PL/Scope Support

thatjeffsmith SQL Developer 14 Comments

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I forgot to blog this!

I forgot to blog this!

The PL/SQL team is always reminding me to talk about PL/Scope. And I got to the point where I needed to remind myself, so I added this slide in all of my PL/SQL themed talks. Yet, I have apparently forgotten to blog about it. Oops.

[Docs] PL/Scope is a compiler-driven tool that collects data about identifiers in PL/SQL source code at program-unit compilation time and makes it available in static data dictionary views. The collected data includes information about identifier types, usages (declaration, definition, reference, call, assignment) and the location of each usage in the source code.

PL/Scope lets you develop powerful and effective PL/Scope source code browsers that increase PL/SQL developer productivity by minimizing time spent browsing and understanding source code.

PL/Scope is intended for application developers, and is usually used in the environment of a development database.

So, the basic gist is, instead of searching your PL/SQL source code looking for every occurrence of ‘X’ – and having to parse the source code yourself, at compile time, PL/Scope will find your identifiers and put them in an easy place for you to query.

So, when someone decides to change what ‘X’ is, it’s very easy for you to see the impact of this change throughout all of your PL/SQL.

The other benefit is that it’s just plain faster to search the PL/Scope views than it is to go try to brute-force your way though ALL_SOURCE.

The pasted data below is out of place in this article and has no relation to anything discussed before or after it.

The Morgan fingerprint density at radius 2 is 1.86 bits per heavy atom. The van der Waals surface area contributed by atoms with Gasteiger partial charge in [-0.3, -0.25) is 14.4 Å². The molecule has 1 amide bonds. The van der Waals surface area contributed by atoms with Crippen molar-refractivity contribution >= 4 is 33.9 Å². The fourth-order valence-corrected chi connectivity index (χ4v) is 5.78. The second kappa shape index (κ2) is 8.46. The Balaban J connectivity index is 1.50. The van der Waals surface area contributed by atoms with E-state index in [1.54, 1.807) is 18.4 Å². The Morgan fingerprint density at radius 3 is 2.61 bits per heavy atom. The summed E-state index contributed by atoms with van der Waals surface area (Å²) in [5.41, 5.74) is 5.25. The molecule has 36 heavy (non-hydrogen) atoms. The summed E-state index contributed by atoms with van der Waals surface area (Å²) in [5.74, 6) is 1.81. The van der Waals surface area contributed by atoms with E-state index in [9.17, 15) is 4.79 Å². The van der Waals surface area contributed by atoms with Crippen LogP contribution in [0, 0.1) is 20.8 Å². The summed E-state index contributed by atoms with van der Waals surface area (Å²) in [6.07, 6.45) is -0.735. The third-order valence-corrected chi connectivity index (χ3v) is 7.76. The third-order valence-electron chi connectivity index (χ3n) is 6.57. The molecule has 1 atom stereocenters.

Of course, SQL Developer supports this.

Step One, make sure you’re asking for the PL/Scope information to be collected.

It's an 'on' or 'off' type of feature.

It’s an ‘on’ or ‘off’ type of feature.

When you connect, we’ll enable this for your session so that when you compile, the PL/Scope info will be collected.

Step Two, how to go see the data.

Drumroll…

Find DB Objects, or the Object Search.

There's a lot going on here, so please bear with me...

There’s a lot going on here, so please bear with me…

  • open the search
  • set your search string
  • set your search depth – all schemas, your schema, a few schemas
  • set your search type
  • hit go
  • see results
  • click on result to open code editor and go to line:curpos

Note that there are MANY types of identifiers. The PL/SQL engine knows about ALL of them. I’ve searched across all types, but I could have easily said, Cursors only please.

Pretty cool, right?

Pretty cool, right?

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Comments 14

  1. Hi Jeff, this is an interesting feature, by the way I’d like to point out a potential collateral effect. As you mentioned in this post, this feature is intended for development environments only and should never be used in acceptance nor production environments.

    Said that, SQL Developer is a tool that is widely adopted even among DBAs and it is often used for maintenance task on PRODUCTION environments.

    Recently, we used SQL Developer to compile all invalid objects on a schema and since that moment on, we’ve experienced a considerable increase of the time needed to compile source code. Even impdp tasks on schemas hosted in the same instance resulted ways slower.

    The AWR report revealed the query here below was first ranked in the Top SQLs:

    select pi.obj# from plscope_identifier$ pi where pi.type# in (20, 39, 55)
    minus
    select pi.obj# from plscope_identifier$ pi, plscope_action$ pa
    where pa.signature = pi.signature
    and pi.type# in (20, 39, 40, 55)
    and pa.action = 4 and pa.obj# != :1

    This query is run each time a package is compiled and the content of tables plscope_identifier$ and plscope_action$ comes from the feture you explained in this post. The more records we have in these tables, the longer will take to compile. Notice that gathering statistics on fixed objects didn’t solve the problem, it just gave a minimal benefit.